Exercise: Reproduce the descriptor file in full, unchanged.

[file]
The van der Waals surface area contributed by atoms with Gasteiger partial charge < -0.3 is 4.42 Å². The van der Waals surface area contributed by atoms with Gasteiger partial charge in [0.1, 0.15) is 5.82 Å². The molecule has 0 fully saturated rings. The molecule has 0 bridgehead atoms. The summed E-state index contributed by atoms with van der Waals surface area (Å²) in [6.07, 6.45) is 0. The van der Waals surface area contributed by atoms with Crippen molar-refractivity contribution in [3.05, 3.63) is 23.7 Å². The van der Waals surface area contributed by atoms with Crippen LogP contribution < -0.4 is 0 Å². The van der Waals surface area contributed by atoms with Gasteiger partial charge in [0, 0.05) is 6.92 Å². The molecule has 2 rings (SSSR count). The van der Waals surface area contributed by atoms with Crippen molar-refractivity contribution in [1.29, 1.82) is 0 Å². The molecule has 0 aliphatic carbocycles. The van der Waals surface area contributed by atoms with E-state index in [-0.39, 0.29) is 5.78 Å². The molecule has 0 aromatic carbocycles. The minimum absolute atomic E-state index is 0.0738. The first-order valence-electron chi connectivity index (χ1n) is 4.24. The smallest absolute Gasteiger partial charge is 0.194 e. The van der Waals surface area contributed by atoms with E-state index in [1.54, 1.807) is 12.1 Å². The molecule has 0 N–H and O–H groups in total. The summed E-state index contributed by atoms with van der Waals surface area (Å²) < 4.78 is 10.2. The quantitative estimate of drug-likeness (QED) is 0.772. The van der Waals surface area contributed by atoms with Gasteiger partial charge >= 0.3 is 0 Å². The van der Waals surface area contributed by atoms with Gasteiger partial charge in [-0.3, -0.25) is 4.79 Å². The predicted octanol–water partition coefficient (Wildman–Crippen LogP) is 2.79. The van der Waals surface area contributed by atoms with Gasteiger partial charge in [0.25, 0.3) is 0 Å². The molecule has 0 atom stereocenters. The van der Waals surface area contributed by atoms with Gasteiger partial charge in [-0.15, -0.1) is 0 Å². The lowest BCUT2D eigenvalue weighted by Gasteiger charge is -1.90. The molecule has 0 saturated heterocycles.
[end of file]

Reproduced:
The van der Waals surface area contributed by atoms with Gasteiger partial charge < -0.3 is 4.42 Å². The van der Waals surface area contributed by atoms with Gasteiger partial charge in [0.1, 0.15) is 5.82 Å². The molecule has 0 fully saturated rings. The molecule has 0 bridgehead atoms. The summed E-state index contributed by atoms with van der Waals surface area (Å²) in [6.07, 6.45) is 0. The van der Waals surface area contributed by atoms with Crippen molar-refractivity contribution in [3.05, 3.63) is 23.7 Å². The van der Waals surface area contributed by atoms with Crippen LogP contribution < -0.4 is 0 Å². The van der Waals surface area contributed by atoms with Gasteiger partial charge in [0, 0.05) is 6.92 Å². The molecule has 2 rings (SSSR count). The van der Waals surface area contributed by atoms with Crippen molar-refractivity contribution in [1.29, 1.82) is 0 Å². The molecule has 0 aliphatic carbocycles. The van der Waals surface area contributed by atoms with E-state index in [-0.39, 0.29) is 5.78 Å². The molecule has 0 aromatic carbocycles. The minimum absolute atomic E-state index is 0.0738. The first-order valence-electron chi connectivity index (χ1n) is 4.24. The smallest absolute Gasteiger partial charge is 0.194 e. The van der Waals surface area contributed by atoms with E-state index in [1.54, 1.807) is 12.1 Å². The molecule has 0 N–H and O–H groups in total. The summed E-state index contributed by atoms with van der Waals surface area (Å²) < 4.78 is 10.2. The quantitative estimate of drug-likeness (QED) is 0.772. The van der Waals surface area contributed by atoms with Gasteiger partial charge >= 0.3 is 0 Å². The van der Waals surface area contributed by atoms with Gasteiger partial charge in [-0.3, -0.25) is 4.79 Å². The predicted octanol–water partition coefficient (Wildman–Crippen LogP) is 2.79. The van der Waals surface area contributed by atoms with Gasteiger partial charge in [0.25, 0.3) is 0 Å². The molecule has 0 atom stereocenters. The van der Waals surface area contributed by atoms with Gasteiger partial charge in [-0.15, -0.1) is 0 Å². The lowest BCUT2D eigenvalue weighted by Gasteiger charge is -1.90. The molecule has 0 saturated heterocycles.